This forum should be a beauty. Former State Rep. Chris Caruso and ex-City Council members Lisa “Honey” Parziale and Rick Torres on the same panel discussing the ultimate insiders of politics, town committees. All three have served on town committees, with Caruso and Torres once chairs of their respective Democratic and Republican parties in the city. And all three are not short on opinions.
In March, Bridgeport’s 90-member Democratic Town Committee will likely have a number of primaries in 10 districts. When that battle is done the next task is electing a chairman and other party officers. Town committee members conduct party business and endorse candidates for public office. The chairman selects delegates to respective state party conventions. Mayor Joe Ganim would like to line up as much delegate support as possible at the state gubernatorial convention in May.
Ganim’s long-time friend Mario Testa has led the Democratic Town Committee, in his latest run, since March 2008.
In 2007, Torres’ disdain for the city’s Democratic insider politics was such that he, as the Republican town chair, endorsed Caruso in the Dem mayoral primary. For this act of political infidelity Republican Party operatives promptly booted Torres as chair. Caruso, running as a party outsider, lost the primary to Bill Finch in a close vote. Torres would go on to be the Republican standard bearer for mayor in 2011 and 2015. He also ran for mayor in 2003, as did Caruso.
The community action group Better Bridgeport will shed light on the town committee process be it Democratic, Republican or Working Families, at a morning forum October 28, 10:30, at Burroughs Public Library Downtown.
From Better Bridgeport:
Democratic Town Committee
Republican Town Committee
Working Families Town Committee
You’ve probably heard of them, but how much do you know about them and how they affect the lives of people in Bridgeport?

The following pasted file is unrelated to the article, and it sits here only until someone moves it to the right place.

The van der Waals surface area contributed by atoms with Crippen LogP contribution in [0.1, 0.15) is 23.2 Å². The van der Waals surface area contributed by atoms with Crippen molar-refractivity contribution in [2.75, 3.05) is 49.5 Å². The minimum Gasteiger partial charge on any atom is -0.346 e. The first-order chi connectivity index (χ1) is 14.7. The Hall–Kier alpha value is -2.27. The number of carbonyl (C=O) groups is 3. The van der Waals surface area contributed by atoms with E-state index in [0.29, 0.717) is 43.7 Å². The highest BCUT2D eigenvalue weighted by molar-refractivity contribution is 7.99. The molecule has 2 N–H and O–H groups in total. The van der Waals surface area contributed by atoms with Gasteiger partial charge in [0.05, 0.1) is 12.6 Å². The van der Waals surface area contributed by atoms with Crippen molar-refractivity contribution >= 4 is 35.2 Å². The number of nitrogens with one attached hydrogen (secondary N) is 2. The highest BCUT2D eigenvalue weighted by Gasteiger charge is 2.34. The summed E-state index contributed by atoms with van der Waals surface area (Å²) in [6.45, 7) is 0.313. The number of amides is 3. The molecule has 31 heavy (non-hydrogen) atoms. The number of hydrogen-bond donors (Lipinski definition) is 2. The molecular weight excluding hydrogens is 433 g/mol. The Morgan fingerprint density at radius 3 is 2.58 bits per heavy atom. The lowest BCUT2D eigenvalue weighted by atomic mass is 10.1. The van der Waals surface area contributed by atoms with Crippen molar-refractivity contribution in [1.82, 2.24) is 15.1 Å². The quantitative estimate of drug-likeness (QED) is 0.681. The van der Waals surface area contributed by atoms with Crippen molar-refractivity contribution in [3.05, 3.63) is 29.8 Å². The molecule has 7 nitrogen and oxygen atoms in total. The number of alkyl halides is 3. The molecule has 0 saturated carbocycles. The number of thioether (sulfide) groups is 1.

How can any town committee improve Bridgeport’s civic climate? How can people become more involved?
A town committee’s primary function is to select and endorse candidates to run for political office. They also raise funds and provide campaign support. In some communities, they inform, educate and highlight issues to draw more voters to their cause. They should represent community diversity and advocate for shared interests.
In Bridgeport, where the Democratic Party has a 10:1 voter registration advantage over the Republican Party, DTC-endorsed candidates usually go on to win the general election, especially when there is no primary. The DTC has had the same leadership for decades. Many citizens feel disenfranchised. This contributes to low voter turnout.
What can we do to make things better?
More citizens need to become informed, get involved and win seats at the table. Let’s discuss what healthy and vibrant committees look like, what they can do, and how you can run for a seat on a town committee.
A panel of current and past Bridgeport town committee members will share their experiences, insights and personal opinions.
Panelists: Sauda Baraka, Christopher Caruso, Vincent DiPalma, Lisa Parziale, Rick Torres